Donald Rayfield

All the President’s Murderers

Putin’s People: How the KGB Took Back Russia and Then Took on the West


William Collins 624pp £25 order from our bookshop

Shadow State: Murder, Mayhem, and Russia’s Remaking of the West


Guardian Faber 324pp £14.99 order from our bookshop

Between Two Fires: Truth, Ambition, and Compromise in Putin’s Russia


Granta Books 356pp £20 order from our bookshop

So many competent, sometimes excellent exposés of Vladimir Putin’s crimes and misdemeanours have appeared in English over the last ten years that he himself might consider hiring a ghostwriter to produce a retaliatory diatribe. Catherine Belton’s, Luke Harding’s and Joshua Yaffa’s books share the same view of contemporary Russia, more or less accepting that the country is in the autocratic grip of a mercenary, vindictive, secretive and remorseless dictator, transported like Cinderella from a communal flat with only two hours’ access to a kitchen per day to a palace the previous tenants of which have included Grand Duke Sergei and his wife, one blown up by a socialist revolutionary in 1905, the other buried alive by Bolsheviks in a mine shaft. The three books are complementary, taking different approaches, though there is some overlap: all of them catalogue Putin’s ‘kills’, Russia’s incursions into Ukraine and Russian interference in the 2016 US presidential election.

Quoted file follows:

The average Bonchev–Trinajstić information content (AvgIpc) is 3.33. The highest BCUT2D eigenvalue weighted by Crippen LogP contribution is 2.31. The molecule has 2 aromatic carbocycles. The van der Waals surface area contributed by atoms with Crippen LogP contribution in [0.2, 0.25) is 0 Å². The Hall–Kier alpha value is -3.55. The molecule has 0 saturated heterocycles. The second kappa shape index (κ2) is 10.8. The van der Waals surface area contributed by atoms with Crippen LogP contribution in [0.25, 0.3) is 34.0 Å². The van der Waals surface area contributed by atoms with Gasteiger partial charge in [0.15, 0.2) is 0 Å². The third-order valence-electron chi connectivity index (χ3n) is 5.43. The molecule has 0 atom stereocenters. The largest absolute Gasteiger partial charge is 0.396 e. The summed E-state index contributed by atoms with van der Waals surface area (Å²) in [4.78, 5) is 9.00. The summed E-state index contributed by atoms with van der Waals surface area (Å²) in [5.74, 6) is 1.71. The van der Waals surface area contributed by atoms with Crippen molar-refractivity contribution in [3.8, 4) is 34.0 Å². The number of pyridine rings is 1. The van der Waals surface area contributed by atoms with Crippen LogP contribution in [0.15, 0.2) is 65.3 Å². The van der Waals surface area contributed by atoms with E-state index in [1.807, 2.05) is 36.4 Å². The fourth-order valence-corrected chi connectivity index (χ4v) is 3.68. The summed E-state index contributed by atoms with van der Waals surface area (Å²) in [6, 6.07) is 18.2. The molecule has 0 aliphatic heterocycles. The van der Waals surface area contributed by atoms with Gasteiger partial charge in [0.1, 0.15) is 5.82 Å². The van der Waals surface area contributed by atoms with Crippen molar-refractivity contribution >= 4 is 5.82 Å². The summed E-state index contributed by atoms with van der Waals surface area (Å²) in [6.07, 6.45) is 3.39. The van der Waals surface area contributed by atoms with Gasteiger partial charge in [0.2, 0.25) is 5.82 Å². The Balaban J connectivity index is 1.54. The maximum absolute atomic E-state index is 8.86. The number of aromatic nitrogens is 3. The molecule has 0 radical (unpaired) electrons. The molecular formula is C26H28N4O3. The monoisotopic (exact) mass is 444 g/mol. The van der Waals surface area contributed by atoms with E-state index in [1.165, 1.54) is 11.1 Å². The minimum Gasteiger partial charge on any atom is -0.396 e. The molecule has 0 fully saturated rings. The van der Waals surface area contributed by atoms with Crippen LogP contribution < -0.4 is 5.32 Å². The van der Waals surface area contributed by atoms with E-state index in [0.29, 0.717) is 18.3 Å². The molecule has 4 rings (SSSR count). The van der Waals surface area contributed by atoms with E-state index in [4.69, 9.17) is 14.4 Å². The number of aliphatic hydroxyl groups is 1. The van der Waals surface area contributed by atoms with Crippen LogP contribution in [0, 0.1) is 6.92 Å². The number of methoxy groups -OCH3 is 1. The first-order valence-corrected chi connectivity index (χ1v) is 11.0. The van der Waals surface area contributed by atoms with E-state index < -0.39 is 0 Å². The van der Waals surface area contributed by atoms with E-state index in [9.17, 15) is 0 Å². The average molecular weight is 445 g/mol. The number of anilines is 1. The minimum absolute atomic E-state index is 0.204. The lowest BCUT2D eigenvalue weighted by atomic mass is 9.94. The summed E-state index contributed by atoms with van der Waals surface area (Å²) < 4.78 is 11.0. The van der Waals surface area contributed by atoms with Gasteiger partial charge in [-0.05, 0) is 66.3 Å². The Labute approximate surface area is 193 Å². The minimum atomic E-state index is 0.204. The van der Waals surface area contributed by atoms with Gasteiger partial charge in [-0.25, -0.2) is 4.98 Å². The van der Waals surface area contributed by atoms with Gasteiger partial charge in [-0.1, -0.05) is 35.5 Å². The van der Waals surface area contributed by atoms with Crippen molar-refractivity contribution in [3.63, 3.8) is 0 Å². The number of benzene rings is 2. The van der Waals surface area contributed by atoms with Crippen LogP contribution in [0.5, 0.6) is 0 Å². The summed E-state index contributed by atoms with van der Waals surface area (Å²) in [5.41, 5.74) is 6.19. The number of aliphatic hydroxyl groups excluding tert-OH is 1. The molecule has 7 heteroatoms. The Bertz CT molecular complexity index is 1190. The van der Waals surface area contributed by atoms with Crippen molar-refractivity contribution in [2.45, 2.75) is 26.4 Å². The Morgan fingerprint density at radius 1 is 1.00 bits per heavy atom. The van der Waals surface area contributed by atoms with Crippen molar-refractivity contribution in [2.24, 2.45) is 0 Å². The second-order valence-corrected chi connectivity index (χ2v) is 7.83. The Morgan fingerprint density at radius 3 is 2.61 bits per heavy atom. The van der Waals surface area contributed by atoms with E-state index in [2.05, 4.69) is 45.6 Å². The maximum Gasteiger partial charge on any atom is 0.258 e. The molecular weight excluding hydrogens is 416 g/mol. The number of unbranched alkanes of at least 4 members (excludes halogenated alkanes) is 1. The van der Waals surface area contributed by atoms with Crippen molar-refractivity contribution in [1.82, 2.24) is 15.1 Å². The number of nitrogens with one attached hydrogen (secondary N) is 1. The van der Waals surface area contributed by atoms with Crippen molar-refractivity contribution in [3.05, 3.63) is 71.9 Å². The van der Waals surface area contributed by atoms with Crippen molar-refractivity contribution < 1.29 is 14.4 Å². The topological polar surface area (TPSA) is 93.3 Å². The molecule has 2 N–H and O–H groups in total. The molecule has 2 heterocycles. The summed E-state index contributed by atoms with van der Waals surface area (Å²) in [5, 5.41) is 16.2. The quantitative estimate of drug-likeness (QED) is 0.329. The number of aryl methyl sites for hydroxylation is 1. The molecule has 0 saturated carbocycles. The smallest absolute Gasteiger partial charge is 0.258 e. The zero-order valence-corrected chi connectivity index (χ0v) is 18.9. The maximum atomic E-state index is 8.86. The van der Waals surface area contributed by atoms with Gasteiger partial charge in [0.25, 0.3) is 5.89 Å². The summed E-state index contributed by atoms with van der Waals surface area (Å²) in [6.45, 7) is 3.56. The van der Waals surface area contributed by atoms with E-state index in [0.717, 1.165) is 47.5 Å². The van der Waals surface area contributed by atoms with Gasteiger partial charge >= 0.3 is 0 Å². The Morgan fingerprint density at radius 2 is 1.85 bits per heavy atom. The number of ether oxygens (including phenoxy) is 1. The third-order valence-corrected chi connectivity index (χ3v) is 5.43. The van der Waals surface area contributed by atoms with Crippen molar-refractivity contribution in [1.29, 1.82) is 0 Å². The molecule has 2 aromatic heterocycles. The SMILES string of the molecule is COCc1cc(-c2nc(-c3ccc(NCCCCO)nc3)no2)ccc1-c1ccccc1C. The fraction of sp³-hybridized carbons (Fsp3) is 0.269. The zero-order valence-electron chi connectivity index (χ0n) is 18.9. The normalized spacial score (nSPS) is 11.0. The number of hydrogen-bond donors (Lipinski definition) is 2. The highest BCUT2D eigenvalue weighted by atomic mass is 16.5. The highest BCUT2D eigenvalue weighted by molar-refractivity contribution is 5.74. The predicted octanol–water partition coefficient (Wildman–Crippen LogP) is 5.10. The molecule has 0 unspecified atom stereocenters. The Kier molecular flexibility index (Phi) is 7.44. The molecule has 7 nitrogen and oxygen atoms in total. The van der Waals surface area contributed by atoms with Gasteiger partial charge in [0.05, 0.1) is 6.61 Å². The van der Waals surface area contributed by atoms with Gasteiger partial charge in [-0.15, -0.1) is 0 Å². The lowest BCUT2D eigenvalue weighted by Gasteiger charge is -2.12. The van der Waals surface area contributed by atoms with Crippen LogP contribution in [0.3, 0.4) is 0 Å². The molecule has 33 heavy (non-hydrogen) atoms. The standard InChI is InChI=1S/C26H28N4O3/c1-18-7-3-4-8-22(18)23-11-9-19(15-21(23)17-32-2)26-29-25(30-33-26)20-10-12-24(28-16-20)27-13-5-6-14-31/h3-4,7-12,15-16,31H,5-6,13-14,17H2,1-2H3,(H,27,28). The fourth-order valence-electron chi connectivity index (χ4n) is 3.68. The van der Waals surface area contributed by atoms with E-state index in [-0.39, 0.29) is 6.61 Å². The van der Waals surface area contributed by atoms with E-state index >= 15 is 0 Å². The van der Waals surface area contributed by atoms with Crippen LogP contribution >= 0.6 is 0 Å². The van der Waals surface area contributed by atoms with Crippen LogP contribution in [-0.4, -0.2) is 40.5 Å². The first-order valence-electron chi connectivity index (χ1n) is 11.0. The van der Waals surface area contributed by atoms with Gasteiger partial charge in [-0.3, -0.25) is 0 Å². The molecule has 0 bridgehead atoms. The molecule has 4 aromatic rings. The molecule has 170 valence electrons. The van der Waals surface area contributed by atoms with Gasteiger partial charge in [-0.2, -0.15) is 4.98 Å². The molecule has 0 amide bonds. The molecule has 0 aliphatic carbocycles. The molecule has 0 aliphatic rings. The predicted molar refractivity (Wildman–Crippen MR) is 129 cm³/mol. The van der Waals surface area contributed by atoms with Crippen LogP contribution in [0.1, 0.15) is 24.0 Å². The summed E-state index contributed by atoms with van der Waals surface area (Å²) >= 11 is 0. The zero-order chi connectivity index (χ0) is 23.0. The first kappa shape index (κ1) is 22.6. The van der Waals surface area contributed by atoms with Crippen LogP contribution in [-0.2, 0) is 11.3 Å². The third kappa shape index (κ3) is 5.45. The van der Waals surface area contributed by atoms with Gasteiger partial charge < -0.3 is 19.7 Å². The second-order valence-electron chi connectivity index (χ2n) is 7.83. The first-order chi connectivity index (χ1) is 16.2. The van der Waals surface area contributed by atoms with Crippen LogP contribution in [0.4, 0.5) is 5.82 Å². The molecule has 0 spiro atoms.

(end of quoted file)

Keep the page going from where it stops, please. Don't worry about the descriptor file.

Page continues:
Sign Up to our newsletter

Receive free articles, highlights from the archive, news, details of prizes, and much more.

Follow Literary Review on Twitter